132. Overcoming A Challenge Is Not The Goal
I recently got into a conversation with Cole Noble about rock climbing. Cole’s cool newsletter is called Coles Climb (say *that* 10 times fast!). In the newsletter he talks about his athletic experiences and explores the life lessons that come out of them.
He wrote a little ditty called Overcoming the Aftermath of Success that has been stuck in my mind.
Here’s the gist: as you go through life on your journey towards achieving your goals, you will inevitably encounter challenging moments along the journey. Getting through those challenging moments is always, well, challenging. It can be emotionally, mentally and, sometimes, physically exhausting.
When you finally overcome the challenge, it’s exhilarating. . You’re suddenly overcome with a flood of emotions, including a sense of accomplishment and relief. You can finally exhale.
It’s a damn good feeling.
It is so good that it’s easy to believe that you are done - that there can’t possibly be any further you have to go. People often become complacent after that accomplishment and confuse their sense of relief with the completion of the journey.
But, as Cole so eloquently said:
“Never confuse a single step with the ultimate goal”
The Goal is Not Achieved Simply Because You’re Happy
I’ve realized that I do this all the time - confusing a single step of a journey with the achievement of the ultimate goal. In fact, until I read Cole’s piece, I didn’t realize how much I actually do it.
If you think through your life, you can probably come up with a few examples yourself. Here’s one you may be able to relate to.
Earlier this year, I wanted to lose 19 pounds (“the COVID 19”). I worked hard to lose it - altering my diet, weening myself off unhealthy habits, exercising every single day.
And I did it. I lost the weight. It felt great. Yay me!
So I rewarded myself for the accomplishment. That little reward stretched from one day to another. And ever so slowly, I became less strict with my eating habits. After all, I reached my goal, right? The journey was over, right?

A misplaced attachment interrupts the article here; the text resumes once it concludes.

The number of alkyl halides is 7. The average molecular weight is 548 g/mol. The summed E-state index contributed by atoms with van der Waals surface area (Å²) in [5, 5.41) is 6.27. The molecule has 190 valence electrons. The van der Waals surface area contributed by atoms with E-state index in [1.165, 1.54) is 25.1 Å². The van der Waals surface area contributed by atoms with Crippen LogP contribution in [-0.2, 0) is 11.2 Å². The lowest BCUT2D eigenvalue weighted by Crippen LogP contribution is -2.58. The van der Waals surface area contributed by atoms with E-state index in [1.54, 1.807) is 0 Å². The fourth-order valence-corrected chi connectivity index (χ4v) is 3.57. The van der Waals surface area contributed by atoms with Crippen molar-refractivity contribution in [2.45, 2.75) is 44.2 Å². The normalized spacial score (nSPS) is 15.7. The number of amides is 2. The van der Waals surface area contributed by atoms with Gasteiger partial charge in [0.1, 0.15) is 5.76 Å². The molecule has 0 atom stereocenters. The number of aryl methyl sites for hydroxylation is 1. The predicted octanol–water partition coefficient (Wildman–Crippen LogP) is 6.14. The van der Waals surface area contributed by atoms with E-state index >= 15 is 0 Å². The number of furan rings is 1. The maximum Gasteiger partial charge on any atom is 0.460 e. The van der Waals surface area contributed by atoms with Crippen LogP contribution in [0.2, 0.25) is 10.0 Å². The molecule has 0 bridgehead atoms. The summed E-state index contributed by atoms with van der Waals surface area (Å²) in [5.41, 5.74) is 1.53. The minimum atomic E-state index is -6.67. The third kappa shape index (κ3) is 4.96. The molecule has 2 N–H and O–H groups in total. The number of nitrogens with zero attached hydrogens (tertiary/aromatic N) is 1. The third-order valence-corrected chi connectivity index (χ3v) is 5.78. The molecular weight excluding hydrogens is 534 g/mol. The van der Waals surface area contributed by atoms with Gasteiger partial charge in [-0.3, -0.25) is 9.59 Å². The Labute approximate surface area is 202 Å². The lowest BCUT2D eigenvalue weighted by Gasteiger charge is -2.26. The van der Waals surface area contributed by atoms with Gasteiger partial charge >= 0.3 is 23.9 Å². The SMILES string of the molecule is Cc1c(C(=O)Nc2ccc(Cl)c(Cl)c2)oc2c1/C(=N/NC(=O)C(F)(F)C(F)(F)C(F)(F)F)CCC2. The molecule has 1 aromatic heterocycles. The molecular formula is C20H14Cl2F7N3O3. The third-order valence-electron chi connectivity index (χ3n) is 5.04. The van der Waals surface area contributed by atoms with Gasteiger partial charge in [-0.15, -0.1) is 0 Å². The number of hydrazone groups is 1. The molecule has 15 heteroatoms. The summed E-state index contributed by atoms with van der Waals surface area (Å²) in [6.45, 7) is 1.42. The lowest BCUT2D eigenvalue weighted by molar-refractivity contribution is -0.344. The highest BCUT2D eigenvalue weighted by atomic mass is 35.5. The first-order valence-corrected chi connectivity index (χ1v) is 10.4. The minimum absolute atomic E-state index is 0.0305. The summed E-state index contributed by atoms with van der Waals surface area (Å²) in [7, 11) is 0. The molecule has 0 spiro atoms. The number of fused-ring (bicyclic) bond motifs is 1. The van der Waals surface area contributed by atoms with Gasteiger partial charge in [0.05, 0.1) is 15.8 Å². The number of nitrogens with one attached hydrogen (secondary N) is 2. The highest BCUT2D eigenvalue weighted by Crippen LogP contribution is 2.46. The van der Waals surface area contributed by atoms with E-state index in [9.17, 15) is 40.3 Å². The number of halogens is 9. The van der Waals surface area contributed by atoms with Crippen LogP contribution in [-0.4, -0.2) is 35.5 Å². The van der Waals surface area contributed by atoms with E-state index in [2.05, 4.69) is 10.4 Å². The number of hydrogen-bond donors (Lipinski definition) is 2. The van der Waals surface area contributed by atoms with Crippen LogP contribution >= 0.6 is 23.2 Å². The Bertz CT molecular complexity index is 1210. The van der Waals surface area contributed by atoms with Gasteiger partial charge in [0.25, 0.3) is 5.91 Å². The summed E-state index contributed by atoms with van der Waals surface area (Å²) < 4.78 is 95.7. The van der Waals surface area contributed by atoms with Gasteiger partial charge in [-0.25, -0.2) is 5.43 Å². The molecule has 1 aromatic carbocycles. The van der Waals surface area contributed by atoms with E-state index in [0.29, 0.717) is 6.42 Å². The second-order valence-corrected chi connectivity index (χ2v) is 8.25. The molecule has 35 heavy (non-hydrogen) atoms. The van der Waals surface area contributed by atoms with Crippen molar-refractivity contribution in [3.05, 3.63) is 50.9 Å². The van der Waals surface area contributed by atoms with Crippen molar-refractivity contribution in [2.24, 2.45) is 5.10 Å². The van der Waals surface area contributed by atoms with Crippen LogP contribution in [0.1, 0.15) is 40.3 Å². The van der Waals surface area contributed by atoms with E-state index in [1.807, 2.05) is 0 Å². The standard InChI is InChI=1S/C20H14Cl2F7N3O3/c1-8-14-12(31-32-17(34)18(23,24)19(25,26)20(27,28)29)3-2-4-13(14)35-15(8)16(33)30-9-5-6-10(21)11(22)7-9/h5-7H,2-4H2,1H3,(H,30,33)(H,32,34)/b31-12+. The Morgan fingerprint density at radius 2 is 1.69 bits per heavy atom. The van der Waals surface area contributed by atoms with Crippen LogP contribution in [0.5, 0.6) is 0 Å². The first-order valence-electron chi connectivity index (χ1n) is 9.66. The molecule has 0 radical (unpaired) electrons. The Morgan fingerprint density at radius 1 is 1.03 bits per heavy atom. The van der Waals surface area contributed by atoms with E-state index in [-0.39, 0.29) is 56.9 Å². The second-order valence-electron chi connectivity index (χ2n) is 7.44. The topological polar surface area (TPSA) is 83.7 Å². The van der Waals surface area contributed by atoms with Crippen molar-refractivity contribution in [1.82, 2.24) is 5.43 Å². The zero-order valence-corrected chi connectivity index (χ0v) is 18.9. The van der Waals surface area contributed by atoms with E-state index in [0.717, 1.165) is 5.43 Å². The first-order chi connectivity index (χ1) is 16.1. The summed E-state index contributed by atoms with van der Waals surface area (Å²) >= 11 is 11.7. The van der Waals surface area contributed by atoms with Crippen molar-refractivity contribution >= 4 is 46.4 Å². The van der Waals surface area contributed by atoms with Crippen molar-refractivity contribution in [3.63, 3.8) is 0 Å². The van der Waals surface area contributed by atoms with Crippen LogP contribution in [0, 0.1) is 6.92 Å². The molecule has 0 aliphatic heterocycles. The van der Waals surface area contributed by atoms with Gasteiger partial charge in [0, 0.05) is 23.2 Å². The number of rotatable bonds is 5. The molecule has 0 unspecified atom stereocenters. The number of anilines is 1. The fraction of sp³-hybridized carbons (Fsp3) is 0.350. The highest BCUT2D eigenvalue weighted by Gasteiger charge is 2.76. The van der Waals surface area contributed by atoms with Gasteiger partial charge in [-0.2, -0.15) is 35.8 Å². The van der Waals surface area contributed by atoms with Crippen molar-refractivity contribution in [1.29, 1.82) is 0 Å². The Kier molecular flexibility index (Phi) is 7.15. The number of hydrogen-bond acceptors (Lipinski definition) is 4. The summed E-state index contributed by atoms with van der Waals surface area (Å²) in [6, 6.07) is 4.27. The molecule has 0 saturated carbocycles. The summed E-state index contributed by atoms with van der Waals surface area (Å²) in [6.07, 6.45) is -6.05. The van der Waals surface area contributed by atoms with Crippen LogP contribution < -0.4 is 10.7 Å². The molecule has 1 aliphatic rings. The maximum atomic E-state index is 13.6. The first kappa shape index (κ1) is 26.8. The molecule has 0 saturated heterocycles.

As the number on the scale crept higher, I realized that losing the weight wasn’t the goal, it was just one step in the journey and I confused that step for the finish line.
I mistakenly told myself that my goal was to lose 19 pounds. But that wasn’t the goal. Losing 19 pounds was just an arbitrary milestone I created. Being lighter and feeling healthier was the ultimate goal, and I failed to remember that.
Celebrate the Accomplishment.
It’s easy to emerge from a challenge where your only desire is to pat yourself on the back and sit down on the couch to celebrate with Ted Lasso and a pint of Americone Dream.
Though I’m all about celebrating accomplishments - and I love me some Ted Lasso - I’m also about recognizing that a single step’s success isn’t the pot of gold at the end of the rainbow. It’s always important to get yourself back up and continue on down the yellow brick road.
Whether it’s weekly, monthly or yearly, it’s important to remind yourself of your goals - with your career, your family, and your physical and emotional well-being. I do this very frequently and recommend you do too. It doesn’t take long and can be done while driving, walking or sitting and staring into space.
After all, we only get one trip around this planet. Every day that passes is another day lost.
Are you still growing and moving towards your ultimate goals or have you confused one accomplishment for success?
Maybe it’s time to get off the couch and get back on track towards being the person you hope to be.
Carpe diem, my friend.
Feel free to check out Cole’s newsletter. He’s got some good ideas and writes cool stuff. Here’s a good one to start with:
“Success is moving from failure to failure to failure with no loss of enthusiasm."
- Winston Churchill